Researchers say omega-3 fatty acids may lower the risk of breast cancer in postmenopausal obese women.
Obesity is a major breast cancer risk factor in postmenopausal women, and scientists believe increased inflammation is an important underlying cause in this population.
“Omega-3 fatty acids have an anti-inflammatory effect, so that’s one of the reasons why we suspected it may be particularly effective in obese women,” Manni said.
Normal-weight women have less inflammation than heavier women, and are therefore less likely to benefit from anti-inflammatory omega-3s, he said.
To tease apart the effects, Manni’s team, working alongside researchers from Emory University and Colorado State University, looked at the influence of prescription omega-3 supplementation on breast density in different weight women. Breast density is a well-established biomarker for breast cancer risk, and may be an independent risk factor, as well. They report their results online in Cancer Prevention Research.
“The higher the breast density, the more likely the woman will develop breast cancer,” Manni said.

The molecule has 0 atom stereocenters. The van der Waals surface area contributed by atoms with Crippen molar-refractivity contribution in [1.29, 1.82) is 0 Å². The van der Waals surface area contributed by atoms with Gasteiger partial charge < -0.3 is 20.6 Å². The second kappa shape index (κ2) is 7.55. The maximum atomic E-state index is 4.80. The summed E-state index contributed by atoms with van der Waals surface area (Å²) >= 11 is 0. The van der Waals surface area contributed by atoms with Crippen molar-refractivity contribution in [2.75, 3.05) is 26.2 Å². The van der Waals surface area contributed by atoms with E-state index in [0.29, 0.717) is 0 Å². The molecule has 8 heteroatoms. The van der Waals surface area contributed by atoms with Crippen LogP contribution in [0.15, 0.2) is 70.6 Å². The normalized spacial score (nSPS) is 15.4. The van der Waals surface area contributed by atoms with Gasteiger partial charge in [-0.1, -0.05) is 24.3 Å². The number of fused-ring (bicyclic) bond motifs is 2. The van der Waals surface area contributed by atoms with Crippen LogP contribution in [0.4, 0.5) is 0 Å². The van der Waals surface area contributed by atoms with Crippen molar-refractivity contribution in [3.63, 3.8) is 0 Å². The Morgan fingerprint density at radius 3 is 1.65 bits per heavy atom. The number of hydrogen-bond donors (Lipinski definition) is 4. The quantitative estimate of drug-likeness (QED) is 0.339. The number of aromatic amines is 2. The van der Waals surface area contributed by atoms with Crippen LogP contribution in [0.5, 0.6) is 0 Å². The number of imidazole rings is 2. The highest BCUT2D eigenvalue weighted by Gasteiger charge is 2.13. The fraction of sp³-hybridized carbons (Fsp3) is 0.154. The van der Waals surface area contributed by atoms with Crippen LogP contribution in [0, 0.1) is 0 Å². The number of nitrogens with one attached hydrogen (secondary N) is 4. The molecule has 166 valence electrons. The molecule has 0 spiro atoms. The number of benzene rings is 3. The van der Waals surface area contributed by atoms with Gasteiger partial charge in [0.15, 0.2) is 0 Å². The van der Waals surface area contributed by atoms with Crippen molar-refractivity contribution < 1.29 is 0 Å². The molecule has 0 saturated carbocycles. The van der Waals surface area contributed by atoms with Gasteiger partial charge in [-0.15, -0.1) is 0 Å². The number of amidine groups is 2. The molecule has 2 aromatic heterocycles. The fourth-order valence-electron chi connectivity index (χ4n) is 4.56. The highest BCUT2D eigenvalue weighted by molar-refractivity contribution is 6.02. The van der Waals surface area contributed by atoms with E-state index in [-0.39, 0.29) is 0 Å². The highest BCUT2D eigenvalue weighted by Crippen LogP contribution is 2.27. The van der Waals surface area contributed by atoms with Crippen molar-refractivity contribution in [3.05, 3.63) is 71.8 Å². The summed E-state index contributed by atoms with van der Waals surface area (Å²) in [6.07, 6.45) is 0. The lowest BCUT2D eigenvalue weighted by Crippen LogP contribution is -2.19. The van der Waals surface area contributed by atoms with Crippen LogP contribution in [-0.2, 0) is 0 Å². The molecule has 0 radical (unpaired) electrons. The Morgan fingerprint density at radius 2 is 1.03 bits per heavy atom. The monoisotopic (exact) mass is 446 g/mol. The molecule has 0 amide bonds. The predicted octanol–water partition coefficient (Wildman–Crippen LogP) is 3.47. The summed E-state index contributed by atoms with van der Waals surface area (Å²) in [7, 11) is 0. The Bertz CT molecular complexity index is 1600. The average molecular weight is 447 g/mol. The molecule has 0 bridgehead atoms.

The study included 266 healthy postmenopausal women with high breast density detected by routine mammograms. The women either received no treatment, the antiestrogen drug Raloxifene, the prescription omega-3 drug Lovaza or a combination of the two drugs.
At the conclusion of the two-year study, the researchers found that increasing levels of omega-3 in the blood were associated with reduced breast density–but only in women with a body mass index above 29, bordering on obesity.
Although Lovaza contains both of the fatty acids DHA — 375 milligrams — and EPA — 465 milligrams, only DHA blood levels were associated with breast density reduction. The researchers plan to test the effect of DHA alone in obese subjects, potentially in combination with weight loss, in a future trial.
“The finding supports the idea that omega-3s, and specifically DHA, are preferentially protective in obese postmenopausal women,” Manni said. “This represents an example of a personalized approach to breast cancer prevention.”